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CV, CME, and Certifications - Keeping Up with the Extras

Though you've landed the job it's still important to keep your CV, CMEs, and other certifications up-to-date. These tips will help you keep up with the extras. 


Many new-in-practice pathologists find themselves nervous about their upcoming job; questioning if they have the skills needed to sign out cases, read frozens, and take call without a safety net. But there is a set of important tasks often neglected or forgotten: managing your curriculum vitae (CV), upcoming CME requirements, personal records, and licensure status. While a trainee typically has a GME coordinator to help keep track of all of these items, you may have limited or no support as an attending.

You don't want to be caught flat-footed when your new practice and/or hospital credentialing committee need various documents. You may be audited by state licensures or the American Board of Pathology (ABPath), or a last-minute opportunity for a new job or locum work may present itself. Being on top of these administrative tasks will help you feel more prepared and reduce the stress of compiling these documents last minute.

Curriculum Vitae (CV)

Have you ever met someone who publishes a paper and edits their CV as soon as they get the acceptance email? I'm here to encourage you to become one of these people (or at least close to it!). In order to land the job you did, you needed your CV to be at its most updated version possible. You are now at the perfect starting point to maintain your CV with minimal effort.

Within the first three months of your new job, open your CV and add all the new roles/titles your practice has given you. Save this document to your desktop or the top-level folder you access most often with the date in the file name. Don't bury it six subfolders deep; you need to see it. When things come up - a new role, publication, or even job change - open that document and add to it immediately. After doing this a few times, it will become a habit. When your CV is requested, simply save a PDF copy and send it off.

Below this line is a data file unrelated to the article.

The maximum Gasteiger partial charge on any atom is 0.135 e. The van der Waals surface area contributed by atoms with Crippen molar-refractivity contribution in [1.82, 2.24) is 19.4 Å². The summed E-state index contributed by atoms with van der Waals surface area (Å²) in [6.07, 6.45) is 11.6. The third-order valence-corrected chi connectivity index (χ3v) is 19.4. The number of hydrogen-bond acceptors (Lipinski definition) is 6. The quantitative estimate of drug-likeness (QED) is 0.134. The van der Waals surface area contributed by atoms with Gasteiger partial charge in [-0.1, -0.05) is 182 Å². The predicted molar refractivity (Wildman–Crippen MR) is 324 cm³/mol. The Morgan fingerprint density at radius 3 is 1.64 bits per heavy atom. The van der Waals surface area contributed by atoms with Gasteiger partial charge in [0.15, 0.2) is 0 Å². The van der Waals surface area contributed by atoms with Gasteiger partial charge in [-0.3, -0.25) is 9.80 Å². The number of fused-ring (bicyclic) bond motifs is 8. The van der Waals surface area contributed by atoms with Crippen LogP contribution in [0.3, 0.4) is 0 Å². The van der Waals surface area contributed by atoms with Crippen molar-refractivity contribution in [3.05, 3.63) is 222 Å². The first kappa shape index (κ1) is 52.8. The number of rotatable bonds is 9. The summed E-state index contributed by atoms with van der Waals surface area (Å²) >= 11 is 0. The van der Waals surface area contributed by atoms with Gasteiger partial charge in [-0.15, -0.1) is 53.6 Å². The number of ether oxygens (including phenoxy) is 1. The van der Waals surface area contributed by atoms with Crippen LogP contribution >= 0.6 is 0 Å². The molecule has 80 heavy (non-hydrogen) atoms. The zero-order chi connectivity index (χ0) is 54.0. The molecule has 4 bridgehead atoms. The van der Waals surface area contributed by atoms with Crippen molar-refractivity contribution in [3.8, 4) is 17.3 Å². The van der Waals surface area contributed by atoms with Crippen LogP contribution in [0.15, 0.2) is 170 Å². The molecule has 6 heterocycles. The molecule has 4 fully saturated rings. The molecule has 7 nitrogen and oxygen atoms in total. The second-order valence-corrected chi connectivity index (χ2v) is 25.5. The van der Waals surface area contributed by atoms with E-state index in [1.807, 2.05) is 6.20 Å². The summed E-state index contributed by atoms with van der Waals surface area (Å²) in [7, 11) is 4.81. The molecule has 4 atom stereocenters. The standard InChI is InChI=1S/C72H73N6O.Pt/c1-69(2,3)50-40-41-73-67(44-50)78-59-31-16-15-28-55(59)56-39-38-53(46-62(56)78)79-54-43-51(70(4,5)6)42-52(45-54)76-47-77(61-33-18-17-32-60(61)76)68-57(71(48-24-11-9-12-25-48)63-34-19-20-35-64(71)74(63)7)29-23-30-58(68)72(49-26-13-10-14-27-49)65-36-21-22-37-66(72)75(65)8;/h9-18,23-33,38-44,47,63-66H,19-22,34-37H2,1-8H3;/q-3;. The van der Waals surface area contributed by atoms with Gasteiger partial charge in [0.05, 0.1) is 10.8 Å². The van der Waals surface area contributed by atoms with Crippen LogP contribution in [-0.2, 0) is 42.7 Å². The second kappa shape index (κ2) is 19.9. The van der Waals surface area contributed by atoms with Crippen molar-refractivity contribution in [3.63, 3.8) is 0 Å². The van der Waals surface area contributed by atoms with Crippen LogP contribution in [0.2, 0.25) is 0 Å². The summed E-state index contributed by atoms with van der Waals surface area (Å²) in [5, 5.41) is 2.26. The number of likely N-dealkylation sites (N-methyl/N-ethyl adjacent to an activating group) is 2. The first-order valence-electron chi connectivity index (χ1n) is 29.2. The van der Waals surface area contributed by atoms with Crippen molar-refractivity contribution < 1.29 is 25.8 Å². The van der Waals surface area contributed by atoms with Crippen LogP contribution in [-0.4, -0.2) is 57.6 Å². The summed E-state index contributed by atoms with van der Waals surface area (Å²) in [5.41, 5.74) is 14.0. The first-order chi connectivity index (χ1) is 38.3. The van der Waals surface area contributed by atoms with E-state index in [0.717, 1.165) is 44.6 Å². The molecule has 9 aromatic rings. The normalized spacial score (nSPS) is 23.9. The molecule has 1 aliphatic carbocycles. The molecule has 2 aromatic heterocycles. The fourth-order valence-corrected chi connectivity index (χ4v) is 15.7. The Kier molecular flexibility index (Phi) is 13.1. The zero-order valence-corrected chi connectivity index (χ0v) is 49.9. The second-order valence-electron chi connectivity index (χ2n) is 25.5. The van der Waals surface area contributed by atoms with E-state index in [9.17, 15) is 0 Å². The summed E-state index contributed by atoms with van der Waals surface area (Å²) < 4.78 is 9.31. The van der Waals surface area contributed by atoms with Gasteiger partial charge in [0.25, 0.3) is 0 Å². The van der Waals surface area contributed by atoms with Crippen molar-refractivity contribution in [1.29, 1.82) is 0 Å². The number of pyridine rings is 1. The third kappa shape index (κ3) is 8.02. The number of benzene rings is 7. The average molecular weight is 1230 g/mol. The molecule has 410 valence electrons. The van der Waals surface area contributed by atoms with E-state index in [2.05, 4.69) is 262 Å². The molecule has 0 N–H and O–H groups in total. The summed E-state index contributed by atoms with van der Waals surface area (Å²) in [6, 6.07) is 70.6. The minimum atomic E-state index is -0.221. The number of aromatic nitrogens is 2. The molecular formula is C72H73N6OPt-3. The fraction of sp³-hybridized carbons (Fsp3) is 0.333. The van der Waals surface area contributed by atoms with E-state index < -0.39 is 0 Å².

Should you need help creating an amazing CV, the CAP has you covered with these Curriculum Vitae Tips for Residents.

Maintenance of Certification (MOC) and Continuing Medical Education (CME)

Soon after board certification with the ABPath, you will be added to the board Continuing Certification (CC) program. At the time of writing this article*, the CC program requires quarterly test questions, an annual fee, and maintenance of CME credits. It's important that you update your email address with the ABPath so notifications are going to an address you check regularly.